The investors will want to know what they are investing in and will ask questions such as:
- Does it provide a product or a service?
- What is the product or service? Is it new?
- If not, who are the main competitors?
- How does the business fare against its competitors?
- Is there a big market for the product or service it is providing?
They will want to see your financials and so you should prepare:
- Revenue growth to date;
- Profit to date; and
- Burn rate to date
As well as:
- Expected revenue growth over the next few years;
- Profit over the next few years; and
- Burn rate over the next few years
Again, you should be able to explain the figures (particularly the future projections) and justify any poor performance in the past. It is essential to know your numbers inside out.
4. Who are the External Investors Investing in?
Perhaps one of the most important things that an investor looks at is the founders – you are, after all, responsible for establishing and growing the business. They are counting on you to make it a success. They want to know that you have the ability to do this and to bring them a substantial return on their capital. They are essentially investing in you.
The investors will want to know all about you:
- What is your background concerning qualifications and work experience?
- Have you ever set up a startup before?
- Did it succeed?
- If not, what did you learn from the experience and how will you ensure that this time is different?
As well as all the usual attributes that one looks for in successful people (e.g. intelligence, drive, motivation, efficiency), they will want to know that you believe in what you are doing and will do what it takes to make it a success.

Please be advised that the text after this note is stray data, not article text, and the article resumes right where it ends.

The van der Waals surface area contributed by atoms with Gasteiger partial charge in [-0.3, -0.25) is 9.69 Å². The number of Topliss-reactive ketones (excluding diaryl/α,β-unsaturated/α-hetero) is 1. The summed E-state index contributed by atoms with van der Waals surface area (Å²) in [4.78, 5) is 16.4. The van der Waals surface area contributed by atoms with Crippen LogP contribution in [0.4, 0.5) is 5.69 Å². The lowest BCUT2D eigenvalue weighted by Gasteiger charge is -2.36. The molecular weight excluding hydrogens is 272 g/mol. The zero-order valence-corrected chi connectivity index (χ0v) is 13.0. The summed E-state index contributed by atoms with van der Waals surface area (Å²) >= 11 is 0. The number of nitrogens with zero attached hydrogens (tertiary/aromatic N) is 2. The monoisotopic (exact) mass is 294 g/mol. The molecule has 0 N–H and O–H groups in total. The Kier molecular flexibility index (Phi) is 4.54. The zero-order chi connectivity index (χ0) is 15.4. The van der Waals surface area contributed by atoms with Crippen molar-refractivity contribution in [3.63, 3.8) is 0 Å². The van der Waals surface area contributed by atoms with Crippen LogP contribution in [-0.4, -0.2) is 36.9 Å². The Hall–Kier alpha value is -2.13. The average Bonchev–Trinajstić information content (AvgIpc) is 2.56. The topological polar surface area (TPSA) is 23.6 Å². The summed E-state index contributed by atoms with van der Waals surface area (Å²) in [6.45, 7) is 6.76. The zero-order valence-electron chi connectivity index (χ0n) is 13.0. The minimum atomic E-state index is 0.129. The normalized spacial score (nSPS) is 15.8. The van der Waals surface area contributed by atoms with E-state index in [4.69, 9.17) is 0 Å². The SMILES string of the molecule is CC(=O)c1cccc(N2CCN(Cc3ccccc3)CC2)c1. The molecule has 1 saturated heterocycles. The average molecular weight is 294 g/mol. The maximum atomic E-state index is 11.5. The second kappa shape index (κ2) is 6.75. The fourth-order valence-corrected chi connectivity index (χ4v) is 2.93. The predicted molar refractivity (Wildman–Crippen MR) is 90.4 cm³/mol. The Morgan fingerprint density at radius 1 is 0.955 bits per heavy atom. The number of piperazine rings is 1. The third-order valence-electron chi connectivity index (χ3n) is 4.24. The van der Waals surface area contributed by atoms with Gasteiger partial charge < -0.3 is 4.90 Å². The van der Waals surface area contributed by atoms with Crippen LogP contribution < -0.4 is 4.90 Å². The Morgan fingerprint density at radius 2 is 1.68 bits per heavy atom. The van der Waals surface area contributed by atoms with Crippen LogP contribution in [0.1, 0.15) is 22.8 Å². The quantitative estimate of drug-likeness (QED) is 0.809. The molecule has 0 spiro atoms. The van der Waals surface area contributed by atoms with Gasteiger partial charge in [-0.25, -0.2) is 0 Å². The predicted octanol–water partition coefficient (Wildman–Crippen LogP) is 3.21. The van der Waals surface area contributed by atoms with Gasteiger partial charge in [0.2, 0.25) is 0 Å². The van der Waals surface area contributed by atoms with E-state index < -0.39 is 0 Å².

The investors will also want to know whether the founders and any other key employees are tied into the business for the foreseeable future.
For founders, this may be by way of vesting shares. For employees and contractors, this may be by way of options which vest under an employee option plan.
Accordingly, they may want to see copies of the shareholders agreement/share vesting agreements and the employee share option plan which set out the vesting provisions. They will likely also want to see relevant employment agreements and/or contractor’s contracts containing appropriate non-compete clauses.
5. What Intellectual Property Do You Have?
Most startups are intellectual property (IP) heavy. Investors will want to know that the company they are investing in are the owners of the necessary IP as well as assurance that the IP is adequately protected.
Investors will also want to see that the founders have assigned the IP to the company via an IP Assignment Deed. They will want to see that the employment agreements and contractor’s contracts contain IP assignment clauses in which employees and contractors assign any IP they create to the company.
6. What Legal Contracts are in Place?
External investors will want to see that the company is taking things seriously and protecting the company from unnecessary risk. Is the business complying with all applicable laws and regulations, for example, by obtaining any requisite licences?
Raising money from external investors is hard. There is an enormous amount of competition, and very few startups succeed. To assist with your preparation, speak with other startups who have met with potential investors as well as startups that have failed to attract investment. Find out what types of questions investors asked and the answers they gave.
Know the market and be realistic when setting a pre-money valuation. Consider how much money you will need to raise and how you will use your funds. Be prepared to provide potential investors with the backup documents they require, and most importantly – convince the investors that YOU are worth the investment.
If you have any questions about raising capital from external investors, get in touch with our startup lawyers on 1300 544 755.
Was this article helpful?
We appreciate your feedback – your submission has been successfully received.